There are many benefits to
ridesharing, some more obvious than others. If you are not sure if
ridesharing is for you, consider the following.
Ridesharing can save you money!
Simply put when you carpool, you will
drive less and save money. These savings come from reduced maintenance
costs (e.g., less frequent oil and air filter changes), savings on
gasoline, and some insurance companies offer carpoolers reduced auto
insurance rates. In their “Your Driving Costs 2003” brochure, the
American Automobile Association estimates it costs the average driver
45 cents a mile for maintenance, insurance, license, registration,
depreciation, finance charges and taxes. If two people living nearby
were to ride together on the 50-mile round trip commute each day and
split the driving, each would save more than $3400 in commuting costs
over the course of a year.
Ridesharing can help to improve air
Automobiles and light trucks are
considered the largest contributors to air quality problems in the
United States. According to 1998 EPA estimates, passenger cars and
light trucks accounted for 27% of total hydrocarbon emissions, 51% of
the nation’s carbon monoxide (CO) emissions, 20% of the total nitrogen
oxide (NOx) emissions and 18% of nation wide carbon dioxide (CO2)
emissions. With the exception of CO2, these pollutants are products of
incomplete combustion of gasoline or diesel fuels.
Hydrocarbons react with nitrogen
oxides in the presences of sunlight and sustained elevated
temperatures to produce ground level ozone. Ground level ozone, a
major component of photochemical smog, contributes to respiratory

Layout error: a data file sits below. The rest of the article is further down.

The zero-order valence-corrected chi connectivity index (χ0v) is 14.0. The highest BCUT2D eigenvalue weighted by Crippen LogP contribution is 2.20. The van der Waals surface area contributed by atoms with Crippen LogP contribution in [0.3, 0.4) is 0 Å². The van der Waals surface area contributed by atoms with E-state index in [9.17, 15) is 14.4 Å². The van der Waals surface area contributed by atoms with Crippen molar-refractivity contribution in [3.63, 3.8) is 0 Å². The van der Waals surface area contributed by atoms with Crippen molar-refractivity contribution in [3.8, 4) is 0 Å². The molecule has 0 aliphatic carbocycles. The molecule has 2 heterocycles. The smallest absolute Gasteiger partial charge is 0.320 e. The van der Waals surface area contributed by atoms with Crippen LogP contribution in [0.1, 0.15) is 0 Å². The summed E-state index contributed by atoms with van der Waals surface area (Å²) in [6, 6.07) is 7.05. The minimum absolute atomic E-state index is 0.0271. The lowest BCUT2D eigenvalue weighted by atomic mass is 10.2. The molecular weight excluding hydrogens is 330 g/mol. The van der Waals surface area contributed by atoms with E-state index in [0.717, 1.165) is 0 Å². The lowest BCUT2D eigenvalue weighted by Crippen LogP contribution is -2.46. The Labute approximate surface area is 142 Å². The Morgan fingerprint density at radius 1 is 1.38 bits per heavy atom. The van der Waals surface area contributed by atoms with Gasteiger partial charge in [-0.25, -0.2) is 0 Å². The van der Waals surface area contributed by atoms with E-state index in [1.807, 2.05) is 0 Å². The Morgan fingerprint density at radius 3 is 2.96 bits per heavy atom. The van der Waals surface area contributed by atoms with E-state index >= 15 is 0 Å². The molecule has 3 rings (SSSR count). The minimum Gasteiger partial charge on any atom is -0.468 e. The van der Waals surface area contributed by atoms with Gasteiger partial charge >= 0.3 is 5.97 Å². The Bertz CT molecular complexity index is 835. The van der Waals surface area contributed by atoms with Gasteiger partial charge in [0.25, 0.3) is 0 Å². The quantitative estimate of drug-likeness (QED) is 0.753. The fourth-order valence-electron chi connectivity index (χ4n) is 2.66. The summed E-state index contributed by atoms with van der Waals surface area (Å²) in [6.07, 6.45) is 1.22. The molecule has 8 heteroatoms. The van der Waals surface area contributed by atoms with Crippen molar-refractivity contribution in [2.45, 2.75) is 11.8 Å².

problems such as coughing, wheezing and shortness of breath. Sustained
exposure to high ozone levels can lead to permanent lung damage. Young
children, the elderly, and people with pre-existing respiratory
ailments are most susceptible to respiratory affects from exposure to
ozone. Oxides of nitrogen also contribute to the formation of acid
rain while carbon monoxide exposure can impair mental function and
Carbon dioxide is one of several
greenhouse gases that scientists now believe contribute to the
climatic phenomena called global warming. Greenhouses gases are
defined as any gas that absorbs infrared radiation in the atmosphere.
Greenhouse gases include water vapor, carbon dioxide (CO2), methane
(CH4), nitrous oxide (N2O), halogenated fluorocarbons (HCFCs), ozone
(O3), perfluorinated carbons (PFCs), and hydrofluorocarbons (HFCs).
According to EPA, based on global
warming potentials, carbon dioxide accounts for over 80 percent of
total greenhouse gas emissions in the United States. In 1997,
transportation sources accounted for approximately 31 percent of
carbon dioxide emissions from fossil fuel combustion (or 460.4 million
metric tons of carbon dioxide) in the United States.
Ridesharing conserves non-renewable
Two-thirds of the oil used in the
United States is used to power transportation vehicles and half is
consumed by passenger cars and light trucks according to DOE
estimates. In 2001, 55 percent of the oil used in the US was imported.
This level of dependence on imports is the highest in our history, and
will increase as we use up domestic resources.
According to US 1995 DOT/FHA Highway
Statistics, the average passenger car had a fuel economy rating of
22.5 miles per gallon while the average light truck was at 15.3 miles
per gallon. With many Americans purchasing less fuel efficient
sports-utility vehicles over the last several years, the average fuel
economy of vehicles has not increased. Assuming a 50-mile round trip
commute, two persons ridesharing five days per week would save 533
gallons of gas if the vehicle taken off the road was a passenger car,
and 784 gallons would be conserved if the vehicle removed from the
road was a light truck.
Ridesharing might save you some
If your commute is a long one you may
find yourself frequently fighting heavy traffic. If you rideshare, you
can use the carpool lane on the expressway.